In a another bout of self-abuse (I should really see someone about this tendency…), I installed OpenSUSE 11 on my desktop at Work.
It’s actually pretty slick. The installer looks really nice, and appears to work well. I think all my hardware was actually detected. Actually, the auto-detection worked too well. My mouse ended up getting detected twice, causing all kinds of weird problems when I installed x2vnc later (The solution was to just disable one of them using sax2).
I still don’t really like the SUSE config tools, but I must say I arbitrarily find the GTK versions less offensive than the QT ones (maybe it’s just the gtk style). There remains a seemingly arbitrary division of tasks between the yast control panel and the gnome control panel (even with some overlap in functionality), and the fact that they kinda look the same doesn’t help with the confusion.
Also no patented subpixel rendering by default. I think it’s a few SRPM rebuilds away, but I just haven’t looked into it. It’s silly that this is extra work though. I’m pretty sure all the various patches will be upstream in the next version. Hopefully that means it will work out of the box on many more distros.
The new package manager seems pretty good. zypper commands from the command line are reasonably fast. The only oddity so far for me is that by default, the “repository” on your install media is listed as the primary source of packages (aside from updates), which means that every time you do a big install operation you have to go find the disc. I’m pretty sure there’s on online equivalent somewhere, but it’s not entirely clear to me how to find it.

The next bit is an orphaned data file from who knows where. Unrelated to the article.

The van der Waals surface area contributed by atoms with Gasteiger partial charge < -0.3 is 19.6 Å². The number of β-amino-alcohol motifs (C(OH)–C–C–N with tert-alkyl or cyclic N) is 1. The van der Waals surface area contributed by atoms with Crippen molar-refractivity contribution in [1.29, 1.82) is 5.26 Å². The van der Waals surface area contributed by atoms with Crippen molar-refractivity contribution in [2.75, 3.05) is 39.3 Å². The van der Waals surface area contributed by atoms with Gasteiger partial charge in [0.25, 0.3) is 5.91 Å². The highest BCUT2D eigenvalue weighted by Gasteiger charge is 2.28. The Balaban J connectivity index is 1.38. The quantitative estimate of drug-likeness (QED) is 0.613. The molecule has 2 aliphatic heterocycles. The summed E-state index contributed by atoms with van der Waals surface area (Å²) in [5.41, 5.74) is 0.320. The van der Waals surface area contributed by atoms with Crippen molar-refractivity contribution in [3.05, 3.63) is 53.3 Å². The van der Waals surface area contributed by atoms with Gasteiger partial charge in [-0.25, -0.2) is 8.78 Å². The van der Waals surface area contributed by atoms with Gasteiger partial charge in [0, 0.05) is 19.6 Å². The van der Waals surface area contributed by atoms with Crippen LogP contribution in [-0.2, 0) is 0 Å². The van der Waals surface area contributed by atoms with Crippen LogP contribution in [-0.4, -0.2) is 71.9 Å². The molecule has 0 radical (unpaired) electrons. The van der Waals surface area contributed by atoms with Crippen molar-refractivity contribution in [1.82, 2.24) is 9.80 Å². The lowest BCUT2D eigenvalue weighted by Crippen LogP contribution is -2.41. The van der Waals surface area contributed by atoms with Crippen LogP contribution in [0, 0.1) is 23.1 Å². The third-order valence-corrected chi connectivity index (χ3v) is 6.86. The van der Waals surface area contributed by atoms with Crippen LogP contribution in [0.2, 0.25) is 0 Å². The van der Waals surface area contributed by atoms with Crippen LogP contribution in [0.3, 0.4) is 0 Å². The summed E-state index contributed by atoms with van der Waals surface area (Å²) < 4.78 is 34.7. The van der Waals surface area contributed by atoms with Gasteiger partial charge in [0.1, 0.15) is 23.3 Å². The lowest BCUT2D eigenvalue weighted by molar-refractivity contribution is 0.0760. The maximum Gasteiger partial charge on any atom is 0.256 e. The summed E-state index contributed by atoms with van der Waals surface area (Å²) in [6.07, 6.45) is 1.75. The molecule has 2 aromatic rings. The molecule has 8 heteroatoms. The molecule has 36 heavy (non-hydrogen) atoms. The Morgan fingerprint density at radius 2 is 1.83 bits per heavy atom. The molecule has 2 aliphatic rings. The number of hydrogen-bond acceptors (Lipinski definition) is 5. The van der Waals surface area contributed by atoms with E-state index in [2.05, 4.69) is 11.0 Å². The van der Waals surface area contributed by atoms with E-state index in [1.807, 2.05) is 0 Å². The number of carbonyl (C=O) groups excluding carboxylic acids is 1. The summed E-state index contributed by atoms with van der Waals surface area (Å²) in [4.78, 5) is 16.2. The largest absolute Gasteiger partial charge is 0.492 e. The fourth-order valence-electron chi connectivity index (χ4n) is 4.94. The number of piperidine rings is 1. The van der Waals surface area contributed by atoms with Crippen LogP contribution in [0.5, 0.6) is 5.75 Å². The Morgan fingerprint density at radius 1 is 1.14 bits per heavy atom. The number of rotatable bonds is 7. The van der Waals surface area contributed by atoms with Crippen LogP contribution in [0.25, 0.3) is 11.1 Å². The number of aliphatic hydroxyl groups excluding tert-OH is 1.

Anyways, I’m trying not to get too bogged down the details. The more I use different distros, the more I think it’s what’s on the inside of your home directory that counts, i.e. all the little scripts that you could have written to make yourself work more efficiently. Not the hours you spent finding the perfect dark theme, that’s just going to get broken next time you upgrade.
Update: Here’s how to enable subpixel.

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